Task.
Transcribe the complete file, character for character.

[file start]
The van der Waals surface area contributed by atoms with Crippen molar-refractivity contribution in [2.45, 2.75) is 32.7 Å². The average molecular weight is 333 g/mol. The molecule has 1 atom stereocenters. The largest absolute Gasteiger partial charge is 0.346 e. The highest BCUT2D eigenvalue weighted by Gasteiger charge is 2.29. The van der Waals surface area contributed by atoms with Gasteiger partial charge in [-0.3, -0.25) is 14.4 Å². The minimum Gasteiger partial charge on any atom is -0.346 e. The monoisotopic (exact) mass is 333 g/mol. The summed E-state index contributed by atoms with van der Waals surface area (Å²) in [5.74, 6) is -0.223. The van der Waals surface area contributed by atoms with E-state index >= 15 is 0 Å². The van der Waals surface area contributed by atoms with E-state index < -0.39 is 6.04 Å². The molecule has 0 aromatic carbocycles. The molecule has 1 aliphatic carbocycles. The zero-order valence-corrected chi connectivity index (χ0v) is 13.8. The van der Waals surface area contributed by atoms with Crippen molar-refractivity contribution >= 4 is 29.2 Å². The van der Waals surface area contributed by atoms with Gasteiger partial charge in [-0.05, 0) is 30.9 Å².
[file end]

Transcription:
The van der Waals surface area contributed by atoms with Crippen molar-refractivity contribution in [2.45, 2.75) is 32.7 Å². The average molecular weight is 333 g/mol. The molecule has 1 atom stereocenters. The largest absolute Gasteiger partial charge is 0.346 e. The highest BCUT2D eigenvalue weighted by Gasteiger charge is 2.29. The van der Waals surface area contributed by atoms with Gasteiger partial charge in [-0.3, -0.25) is 14.4 Å². The minimum Gasteiger partial charge on any atom is -0.346 e. The monoisotopic (exact) mass is 333 g/mol. The summed E-state index contributed by atoms with van der Waals surface area (Å²) in [5.74, 6) is -0.223. The van der Waals surface area contributed by atoms with E-state index >= 15 is 0 Å². The van der Waals surface area contributed by atoms with E-state index < -0.39 is 6.04 Å². The molecule has 0 aromatic carbocycles. The molecule has 1 aliphatic carbocycles. The zero-order valence-corrected chi connectivity index (χ0v) is 13.8. The van der Waals surface area contributed by atoms with Crippen molar-refractivity contribution >= 4 is 29.2 Å². The van der Waals surface area contributed by atoms with Gasteiger partial charge in [-0.05, 0) is 30.9 Å².